Tobago culture takes centre stage at Fource Festival

The content originally appeared on: Trinidad and Tobago Newsday

Rayshawn Pierre-Kerr Photo by David Reid

THE Tobago Performing Arts Company (TPAC) is open for business, said its artistic director Rayshawn Pierre-Kerr. She was delivering remarks on the opening night gala of the TPAC’s Fource Arts Festival at the Magdalena Grand Beach and Golf Resort, Lowlands, on May 31. The inaugural festival, which was held at the Shaw Park Cultural Complex on June 1, celebrated Tobago’s vibrant cultural heritage in the areas of drama, film, music, and dance.

Music TT’s general manager Melissa Jimenez; founder and festival director of Africa Film TT Asha Lovelace; and veteran entertainer Sharon Phillips, were among the facilitators.

Pierre-Kerr said the TPAC offered limitless possibilities. “When you think about Fource, if nothing resonates, it is the TPAC’s way of telling you this is how we intend to engage and reimagine creative practice in Tobago and for future generations. TPAC is open for business,” she said.

“We are asking you. We are urging you to have the conversation. We want to talk to you about what is possible. We want to help you imagine the unique contributions you make to the national space.”

Addressing guests, including Deputy Chief Secretary Dr. Faith BYisrael, Pierre-Kerr said the company already had several hugely successful productions under its belt. These include the acclaimed 1970’s Lester Efebo Wilkinson play Bitter Cassava; the musical tribute to Calypso Rose (Linda McCartha Monica Sandy-Lewis) Queen of the Road; and the Broadway play Once On This Island.

Of the latter, she said, “We showed all of the country that Tobagonian talent is as good, is as powerful, is as sure, is as strong, is as resilient as talent anywhere else in the world.”

Pierre-Kerr recalled Fource was conceptualized from a “small table in a small room in Shaw Park,” some months ago, with the sole intent of bringing communities of creatives, technocrats, artistes, practitioners, arts enthusiasts, and investors into the same room to help bolster Tobago’s orange economy.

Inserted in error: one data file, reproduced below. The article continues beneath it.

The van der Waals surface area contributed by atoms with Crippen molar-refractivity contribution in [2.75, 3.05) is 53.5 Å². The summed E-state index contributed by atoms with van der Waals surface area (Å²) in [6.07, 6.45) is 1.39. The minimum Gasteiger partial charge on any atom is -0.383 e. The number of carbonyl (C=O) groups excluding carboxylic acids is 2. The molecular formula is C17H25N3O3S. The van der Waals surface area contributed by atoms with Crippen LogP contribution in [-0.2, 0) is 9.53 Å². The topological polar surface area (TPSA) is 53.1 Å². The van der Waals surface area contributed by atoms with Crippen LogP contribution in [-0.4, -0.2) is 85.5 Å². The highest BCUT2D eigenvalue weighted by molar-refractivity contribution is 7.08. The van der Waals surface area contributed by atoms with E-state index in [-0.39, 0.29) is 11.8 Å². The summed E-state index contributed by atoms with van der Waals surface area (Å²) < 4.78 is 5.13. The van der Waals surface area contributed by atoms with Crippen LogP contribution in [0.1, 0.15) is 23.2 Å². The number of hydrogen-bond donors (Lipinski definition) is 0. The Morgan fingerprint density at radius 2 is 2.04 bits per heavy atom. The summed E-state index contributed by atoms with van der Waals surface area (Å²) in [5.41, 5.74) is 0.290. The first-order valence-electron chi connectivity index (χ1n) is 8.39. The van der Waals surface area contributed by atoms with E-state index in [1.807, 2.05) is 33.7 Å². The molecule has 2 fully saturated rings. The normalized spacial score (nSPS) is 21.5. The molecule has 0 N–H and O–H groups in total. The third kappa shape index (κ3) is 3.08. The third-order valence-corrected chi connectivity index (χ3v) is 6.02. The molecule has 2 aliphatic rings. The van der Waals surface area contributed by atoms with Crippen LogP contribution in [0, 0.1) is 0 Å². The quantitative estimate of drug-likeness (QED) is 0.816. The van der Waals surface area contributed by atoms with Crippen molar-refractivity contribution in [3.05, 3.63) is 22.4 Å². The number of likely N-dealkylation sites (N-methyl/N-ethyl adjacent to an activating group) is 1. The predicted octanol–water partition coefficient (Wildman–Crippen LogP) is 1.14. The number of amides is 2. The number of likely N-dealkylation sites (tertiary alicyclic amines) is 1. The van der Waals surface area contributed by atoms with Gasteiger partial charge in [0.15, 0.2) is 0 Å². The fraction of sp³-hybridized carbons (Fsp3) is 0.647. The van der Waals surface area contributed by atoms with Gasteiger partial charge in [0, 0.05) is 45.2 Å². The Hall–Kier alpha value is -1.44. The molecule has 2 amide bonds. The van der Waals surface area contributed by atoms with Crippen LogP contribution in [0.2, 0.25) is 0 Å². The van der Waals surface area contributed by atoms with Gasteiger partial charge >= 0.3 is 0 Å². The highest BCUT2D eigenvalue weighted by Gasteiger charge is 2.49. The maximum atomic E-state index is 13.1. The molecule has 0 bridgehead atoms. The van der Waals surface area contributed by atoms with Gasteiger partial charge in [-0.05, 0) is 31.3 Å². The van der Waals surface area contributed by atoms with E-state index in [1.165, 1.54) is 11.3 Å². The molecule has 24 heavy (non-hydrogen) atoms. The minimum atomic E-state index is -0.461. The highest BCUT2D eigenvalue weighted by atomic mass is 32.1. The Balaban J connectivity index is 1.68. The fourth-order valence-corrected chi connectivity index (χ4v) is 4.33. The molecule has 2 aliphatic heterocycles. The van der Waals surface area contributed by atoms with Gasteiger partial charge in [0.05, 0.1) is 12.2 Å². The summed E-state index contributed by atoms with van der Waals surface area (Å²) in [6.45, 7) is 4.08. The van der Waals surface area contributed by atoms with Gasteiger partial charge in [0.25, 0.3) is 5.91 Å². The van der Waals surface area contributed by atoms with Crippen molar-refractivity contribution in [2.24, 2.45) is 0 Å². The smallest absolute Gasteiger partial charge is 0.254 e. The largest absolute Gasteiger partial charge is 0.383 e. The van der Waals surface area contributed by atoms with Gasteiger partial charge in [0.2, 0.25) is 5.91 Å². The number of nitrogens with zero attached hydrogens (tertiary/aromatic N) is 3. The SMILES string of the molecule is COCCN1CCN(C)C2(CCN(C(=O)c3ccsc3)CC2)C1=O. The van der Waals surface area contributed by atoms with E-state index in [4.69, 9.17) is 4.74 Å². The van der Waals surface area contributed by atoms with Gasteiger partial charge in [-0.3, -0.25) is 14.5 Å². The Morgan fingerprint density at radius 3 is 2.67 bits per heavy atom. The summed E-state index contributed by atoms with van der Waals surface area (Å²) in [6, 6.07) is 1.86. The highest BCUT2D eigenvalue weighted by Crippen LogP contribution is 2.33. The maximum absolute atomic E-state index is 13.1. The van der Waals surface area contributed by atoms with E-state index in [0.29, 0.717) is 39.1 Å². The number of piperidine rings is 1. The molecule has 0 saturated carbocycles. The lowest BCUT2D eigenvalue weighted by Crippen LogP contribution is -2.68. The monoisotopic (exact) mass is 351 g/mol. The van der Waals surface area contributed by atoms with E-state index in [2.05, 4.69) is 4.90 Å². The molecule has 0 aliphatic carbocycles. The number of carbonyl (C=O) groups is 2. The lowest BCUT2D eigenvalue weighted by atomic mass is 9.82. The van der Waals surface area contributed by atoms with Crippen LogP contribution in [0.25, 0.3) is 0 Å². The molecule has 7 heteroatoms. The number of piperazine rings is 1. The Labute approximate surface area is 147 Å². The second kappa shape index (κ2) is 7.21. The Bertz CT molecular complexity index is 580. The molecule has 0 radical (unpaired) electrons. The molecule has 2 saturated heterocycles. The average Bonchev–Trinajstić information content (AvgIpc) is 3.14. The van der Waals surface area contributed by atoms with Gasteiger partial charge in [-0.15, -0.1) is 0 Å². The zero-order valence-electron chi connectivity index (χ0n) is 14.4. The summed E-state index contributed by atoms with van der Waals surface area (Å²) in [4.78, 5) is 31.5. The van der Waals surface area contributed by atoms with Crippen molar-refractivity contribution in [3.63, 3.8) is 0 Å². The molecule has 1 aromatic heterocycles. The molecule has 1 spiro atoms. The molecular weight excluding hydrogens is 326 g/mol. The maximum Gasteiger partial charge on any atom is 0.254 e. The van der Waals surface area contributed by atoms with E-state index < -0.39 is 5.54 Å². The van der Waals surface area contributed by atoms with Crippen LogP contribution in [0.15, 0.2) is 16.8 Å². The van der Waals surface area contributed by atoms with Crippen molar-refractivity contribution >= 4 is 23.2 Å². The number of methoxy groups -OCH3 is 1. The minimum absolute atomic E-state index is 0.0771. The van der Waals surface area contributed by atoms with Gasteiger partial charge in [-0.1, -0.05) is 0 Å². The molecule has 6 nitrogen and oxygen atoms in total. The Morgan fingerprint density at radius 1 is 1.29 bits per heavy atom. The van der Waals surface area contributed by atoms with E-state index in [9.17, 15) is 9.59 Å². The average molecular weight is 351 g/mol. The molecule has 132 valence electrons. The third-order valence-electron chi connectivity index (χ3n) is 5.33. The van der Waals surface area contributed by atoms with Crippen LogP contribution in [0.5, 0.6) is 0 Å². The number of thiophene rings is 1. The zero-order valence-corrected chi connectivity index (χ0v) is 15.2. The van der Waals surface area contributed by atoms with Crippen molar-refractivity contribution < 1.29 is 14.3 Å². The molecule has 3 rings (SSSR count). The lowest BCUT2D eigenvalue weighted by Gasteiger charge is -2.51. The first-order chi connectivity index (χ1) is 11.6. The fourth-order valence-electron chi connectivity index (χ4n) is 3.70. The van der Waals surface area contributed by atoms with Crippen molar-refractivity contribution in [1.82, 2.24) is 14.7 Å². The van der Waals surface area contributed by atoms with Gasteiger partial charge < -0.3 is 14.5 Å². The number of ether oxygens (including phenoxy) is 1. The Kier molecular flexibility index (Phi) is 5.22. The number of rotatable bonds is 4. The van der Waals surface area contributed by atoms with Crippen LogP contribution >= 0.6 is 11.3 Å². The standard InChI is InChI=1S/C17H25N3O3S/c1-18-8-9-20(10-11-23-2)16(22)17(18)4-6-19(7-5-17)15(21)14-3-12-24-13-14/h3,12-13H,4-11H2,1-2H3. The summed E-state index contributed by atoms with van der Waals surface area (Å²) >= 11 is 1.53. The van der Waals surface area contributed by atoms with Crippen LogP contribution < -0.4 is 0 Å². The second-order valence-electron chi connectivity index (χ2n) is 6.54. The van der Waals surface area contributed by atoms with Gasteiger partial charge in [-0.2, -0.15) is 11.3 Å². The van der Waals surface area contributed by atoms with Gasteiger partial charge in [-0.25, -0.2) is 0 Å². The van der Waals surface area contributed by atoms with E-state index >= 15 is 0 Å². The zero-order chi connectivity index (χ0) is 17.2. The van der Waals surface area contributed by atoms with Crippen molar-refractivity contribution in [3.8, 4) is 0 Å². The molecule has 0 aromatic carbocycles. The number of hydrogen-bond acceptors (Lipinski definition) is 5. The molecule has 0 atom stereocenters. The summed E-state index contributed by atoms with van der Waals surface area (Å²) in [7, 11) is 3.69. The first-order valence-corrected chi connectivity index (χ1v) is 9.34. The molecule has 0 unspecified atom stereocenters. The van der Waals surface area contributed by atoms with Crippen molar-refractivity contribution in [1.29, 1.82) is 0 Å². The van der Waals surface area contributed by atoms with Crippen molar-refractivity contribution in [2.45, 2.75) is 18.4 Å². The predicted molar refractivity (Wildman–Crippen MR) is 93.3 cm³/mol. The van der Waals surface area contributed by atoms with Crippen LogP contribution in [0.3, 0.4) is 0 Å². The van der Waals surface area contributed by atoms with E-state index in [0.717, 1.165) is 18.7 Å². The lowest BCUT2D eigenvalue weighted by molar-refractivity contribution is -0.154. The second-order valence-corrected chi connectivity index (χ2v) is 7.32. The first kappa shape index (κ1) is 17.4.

She said art is not static. “I don’t think it is frozen, stuck some time in the past waiting to be handled, waiting to be engaged or for the most part, waiting to melt. Art is in us. It is all around us. It is happening, and as a responsible society, we have a responsibility to happen alongside it.”

Pierre-Kerr also does not believe “art is as fragile as people think it is.” “It can take roughing up. It can do the things and have the conversations that people are generally afraid, nervous, or which they do not want to have. Art is by far the most regenerative, imaginative tool that human beings have been gifted with.”

She urged guests to participate fully in the workshops and sessions.

TPAC’s interim CEO and film director Jared Prima, in his remarks, also urged stakeholders to invest in Fource. “To our potential investors and international stakeholders, the Fource festival represents an unparalleled treat to support a world-class event that delivers both financial returns and significant social and environmental impact,” he said.

“By investing in Fource, you are contributing to the sustainable development of Tobago’s tourism sector, aligning with the UN’s goals for inclusive and equitable economic returns.”

Prima said the global creative economy is rapidly growing at an annual growth rate of nine percent and 12 percent in developing regions.

“This sector represents a significant opportunity for economic development with assets dedicated to sustainable investments, reaching a staggering US$31 trillion. The Fource festival taps into this vibrant sector poised to become one of Tobago’s flagship year-round events.”

He added the project will not only enhance Tobago’s cultural landscape but also bolster its economic growth by attracting tourists and creating jobs.

Prima said Fource also offers opportunities for cultural exchange and collaboration as well as educational and infrastructural development.

“Fource is not just a festival. It is a beacon of creativity and innovation.”